Maybe Penn State is on a future Boston College football schedule. Maybe not. Either way, the Nittany Lions should be given the two program's history as long-time Eastern independents (unfortunately, a series historically dominated by Penn State, but still). This got me thinking -- what are some other non-conference opponents that aren't on a future Eagles schedule that should be?
Here are a few suggestions. Leave yours in the comments section.
Yes, I know. Man suggests thing that will benefit him. But Stanford has become the standard-bearer for elite academics / football success in recent years. BC could do a lot worse than to emulate Stanford's blueprint for success. Boston College AD Bates was on-hand to see just how successful this past season's BC @ USC game was with thousands of Eagles fans making the trip to southern California. Have to think a similar trip to the Bay Area would be just as, if not more, successful; particularly given the area's growing alumni presence.
Boston College and Stanford have faced one another four times previously in two home-and-homes in 1979-80 and 2000-01. The home team has won every game. Inking a future home-and-home may prove difficult, however, as Stanford plays Notre Dame annually and has four and six future games with BYU and Northwestern, respectively. That's on top of a nine-game Pac-12 conference schedule, leaving little room for other non-conference opponents in the foreseeable future.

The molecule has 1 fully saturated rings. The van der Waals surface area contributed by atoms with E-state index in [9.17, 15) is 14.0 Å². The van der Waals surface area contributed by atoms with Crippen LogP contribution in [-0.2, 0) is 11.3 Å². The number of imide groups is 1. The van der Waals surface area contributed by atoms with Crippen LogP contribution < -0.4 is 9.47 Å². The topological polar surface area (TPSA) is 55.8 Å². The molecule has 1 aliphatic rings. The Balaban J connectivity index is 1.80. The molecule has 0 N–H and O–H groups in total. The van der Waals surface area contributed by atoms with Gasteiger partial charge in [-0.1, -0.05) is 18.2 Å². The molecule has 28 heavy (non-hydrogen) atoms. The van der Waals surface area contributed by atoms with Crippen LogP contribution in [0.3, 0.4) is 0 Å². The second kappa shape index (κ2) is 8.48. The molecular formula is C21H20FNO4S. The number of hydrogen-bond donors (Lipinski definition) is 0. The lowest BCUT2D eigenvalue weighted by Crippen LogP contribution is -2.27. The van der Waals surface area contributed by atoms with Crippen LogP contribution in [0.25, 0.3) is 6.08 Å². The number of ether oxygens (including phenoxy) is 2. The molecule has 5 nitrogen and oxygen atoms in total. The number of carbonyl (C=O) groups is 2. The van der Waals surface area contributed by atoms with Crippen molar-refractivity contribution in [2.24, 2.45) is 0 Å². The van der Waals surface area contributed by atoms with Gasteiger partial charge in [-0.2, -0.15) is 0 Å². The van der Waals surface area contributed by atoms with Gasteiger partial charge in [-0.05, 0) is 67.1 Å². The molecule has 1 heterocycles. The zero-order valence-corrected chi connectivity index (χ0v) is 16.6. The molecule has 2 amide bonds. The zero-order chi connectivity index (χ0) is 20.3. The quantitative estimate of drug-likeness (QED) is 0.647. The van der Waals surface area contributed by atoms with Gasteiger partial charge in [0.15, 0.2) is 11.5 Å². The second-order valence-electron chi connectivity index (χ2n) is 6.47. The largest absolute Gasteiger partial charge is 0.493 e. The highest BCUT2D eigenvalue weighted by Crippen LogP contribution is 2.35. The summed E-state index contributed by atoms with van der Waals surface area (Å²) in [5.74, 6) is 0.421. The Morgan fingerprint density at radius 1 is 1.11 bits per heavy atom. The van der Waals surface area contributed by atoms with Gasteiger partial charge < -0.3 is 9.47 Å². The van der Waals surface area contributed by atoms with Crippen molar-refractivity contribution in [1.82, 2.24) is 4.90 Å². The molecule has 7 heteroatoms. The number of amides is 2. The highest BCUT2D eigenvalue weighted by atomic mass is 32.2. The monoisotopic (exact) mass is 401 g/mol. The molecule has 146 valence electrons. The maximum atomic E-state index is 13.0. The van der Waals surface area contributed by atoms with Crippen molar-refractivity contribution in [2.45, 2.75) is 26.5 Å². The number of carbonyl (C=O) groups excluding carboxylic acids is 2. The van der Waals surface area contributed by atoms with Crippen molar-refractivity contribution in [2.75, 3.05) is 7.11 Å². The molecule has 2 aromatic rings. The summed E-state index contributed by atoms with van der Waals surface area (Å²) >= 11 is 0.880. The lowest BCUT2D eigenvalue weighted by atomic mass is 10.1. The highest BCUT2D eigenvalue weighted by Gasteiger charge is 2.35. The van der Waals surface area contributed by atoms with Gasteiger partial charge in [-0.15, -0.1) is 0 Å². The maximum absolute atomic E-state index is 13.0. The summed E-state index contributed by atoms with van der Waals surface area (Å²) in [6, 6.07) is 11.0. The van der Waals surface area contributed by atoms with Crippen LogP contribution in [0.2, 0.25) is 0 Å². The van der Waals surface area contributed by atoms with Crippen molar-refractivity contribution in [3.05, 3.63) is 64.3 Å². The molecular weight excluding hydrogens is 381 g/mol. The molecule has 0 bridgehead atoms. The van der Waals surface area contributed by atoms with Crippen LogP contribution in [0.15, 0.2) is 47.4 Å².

Based on the success of last year's BC-USC game, it probably makes sense to put West Coast trips to Los Angeles and the Bay Area back in the rotation. Amazingly, Boston College and Los Angeles' other college football team have never faced one another on the gridiron. That boggles my mind. Like, how is that even possible?
UCLA will come east for the first half of a home-and-home with Virginia this year. The Bruins also have a home-and-home scheduled for Rutgers in 2020-21. UCLA has maintained an aggressive non-conference scheduling philosophy in the past, with the Bruins set to face Texas, Texas A&M, Oklahoma, LSU and Michigan in future years. UCLA is also famously one of only three programs never to have faced an opponent from the lower subdivision, so there's a bit more scheduling leeway even with the Pac-12's nine-game conference schedule. Likely BC's only chance of every playing in the Rose Bowl.
Like UCLA, the Gophs are another team that has never faced Boston College. A bit strange given how frequently these two kindred hockey spirits face off on the ice (31 times with the all-time series at 16-12-3 Minnesota). While the prospects of a football / hockey doubleheader weekend are tantalizing, it's ultimately unlikely given the Big Ten's rigid non-conference scheduling policies provide little/no overlap with the college hockey season.